It’s very well known that government investments are often wasteful and what’s even more damaging is that policians rarely can admit defeat but continue on the chose path, regardless how destructive it is, to “safe face”. Sure governments can handle simple infrastucture projects, like building railroads, but letting them to set the path to future, is like blind ideological man leading the blind.
It is well-documented that, for example, the investment programs run by the EU have been very inefficient. This applies to many ‘green revolution’ programs run across the globe (see, e.g. this, this and this)
Also, somewhat strangely, the International Monetary Fund, or “IMF”, has started to support the government-run investment agenda, against which it has argued for decades. From the very start, in 1952, the main aim of the emergency assistance programs the IMF grants to countries has been to remove inefficient government subsidies (see, e.g. this). Now they are advocating for them. I would like to know why?
“Stakeholder capitalism” or new form of fascism?
At the heart of the publicly-stated objectives of GR is something called ‘stakeholder capitalism’. The principle is that corporations would be required to balance, or to be accountable for, the costs and benefits they produce for society. Deeper analysis revealts the massive risks and the likely aim of this policy.
The breadth of the proposed co-operation, published in 2010, is breath-taking. The initiatives of the WEF would practically bring every area of human existence under global governance, which is, essentially, what we are talking about: the formation of a global government. Thus, the idea of “stakeholder” capitalism is that corporations would become bigger players in an even bigger, and more intrusive global decision-making system. Governments and customers (and stockholders) would be just ‘stakeholders’.
While some authors consider that ‘stakeholder capitalism’ would lead to world over-run by big corporations, they tend to forget the role of governments and multinational institutions in governance and regulation. While big firms can lobby governments and authorities, the latter still hold the upper hand, at least as long they have the control over legislation and the institutions upholding the rule-of-law.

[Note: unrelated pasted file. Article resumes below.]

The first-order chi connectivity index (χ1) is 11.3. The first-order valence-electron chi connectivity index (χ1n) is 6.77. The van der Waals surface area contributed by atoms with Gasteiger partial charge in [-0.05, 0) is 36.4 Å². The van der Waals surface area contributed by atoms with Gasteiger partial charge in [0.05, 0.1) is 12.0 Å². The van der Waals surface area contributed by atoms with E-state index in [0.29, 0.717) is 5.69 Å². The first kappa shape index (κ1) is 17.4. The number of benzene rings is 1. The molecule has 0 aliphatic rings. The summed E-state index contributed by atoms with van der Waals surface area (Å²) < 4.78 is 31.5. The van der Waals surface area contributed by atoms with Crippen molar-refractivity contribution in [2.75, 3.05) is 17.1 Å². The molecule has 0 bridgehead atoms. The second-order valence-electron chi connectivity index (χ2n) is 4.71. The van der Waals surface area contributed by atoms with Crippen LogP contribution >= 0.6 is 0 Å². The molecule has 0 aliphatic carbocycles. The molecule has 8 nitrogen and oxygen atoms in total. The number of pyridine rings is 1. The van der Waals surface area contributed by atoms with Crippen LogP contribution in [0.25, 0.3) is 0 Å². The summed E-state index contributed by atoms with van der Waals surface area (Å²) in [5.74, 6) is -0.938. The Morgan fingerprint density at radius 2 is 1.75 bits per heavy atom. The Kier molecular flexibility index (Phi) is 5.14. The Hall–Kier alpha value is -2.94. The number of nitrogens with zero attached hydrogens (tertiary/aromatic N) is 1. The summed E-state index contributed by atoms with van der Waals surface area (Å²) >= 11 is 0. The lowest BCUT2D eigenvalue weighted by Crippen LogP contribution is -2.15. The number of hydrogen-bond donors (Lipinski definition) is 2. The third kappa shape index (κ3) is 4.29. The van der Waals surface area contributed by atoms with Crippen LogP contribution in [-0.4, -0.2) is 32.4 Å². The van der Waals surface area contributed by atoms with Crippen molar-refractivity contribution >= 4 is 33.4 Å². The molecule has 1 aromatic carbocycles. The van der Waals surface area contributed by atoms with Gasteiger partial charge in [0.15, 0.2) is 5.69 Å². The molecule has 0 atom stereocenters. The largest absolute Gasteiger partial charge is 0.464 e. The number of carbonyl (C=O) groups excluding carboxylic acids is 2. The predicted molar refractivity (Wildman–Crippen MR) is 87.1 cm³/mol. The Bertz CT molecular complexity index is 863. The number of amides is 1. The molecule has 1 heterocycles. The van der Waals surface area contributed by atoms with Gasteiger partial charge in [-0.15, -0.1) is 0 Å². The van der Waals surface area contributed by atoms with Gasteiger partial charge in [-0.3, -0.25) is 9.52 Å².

Alas, the true worry here is that ‘stakeholder capitalism’ is just a fancy name for the alliance of big corporations and governments, known in the past as fascism.
Where are we heading?
The Great Reset is about extended global co-operation enacted by increasing the role of big corporations and governments. This plan, driven by the World Economic Forum, or WEF, has an extremely worrying historical context, as it has been used previously, e.g., by several highly suppressive regimes.
The influence the WEF can already have on our political leaders should worry us all. For example, the Young Global Leaders -program, which includes for example Finnish PM Sanna Marin, may seriously distort the sovereign democratic decision making.
This is the true threat of Great Reset. Such initiatives can, and probably will, take decision-making to a global level into undemocratic and often opaque institutions. They are, quite simply, direct threat to democratic processes and decision-making. They threaten, or have already taken, the true power from citizens to ‘halls’ of supranational entities. So, the way we are heading, is truly worrisome.
To note. Klaus Scwab and Thierry Malleret have recently published a new book: The Great Narrative, where they argue that it shows what the way forward could be, and what the role of cooperation, innovation, morality, public policies and business can be. I have not read the book, yet, but it’s a great media move to change the title from something that has become rather ‘stained’ to something neutral. In any case, I believe that the book will, through expert interviews, lay a similar dystopian path for the world, than what Great Reset did.
In the December report, we envisaged three scenarios where the Great Reset -agenda could lead us. I’ll return to them in my next post.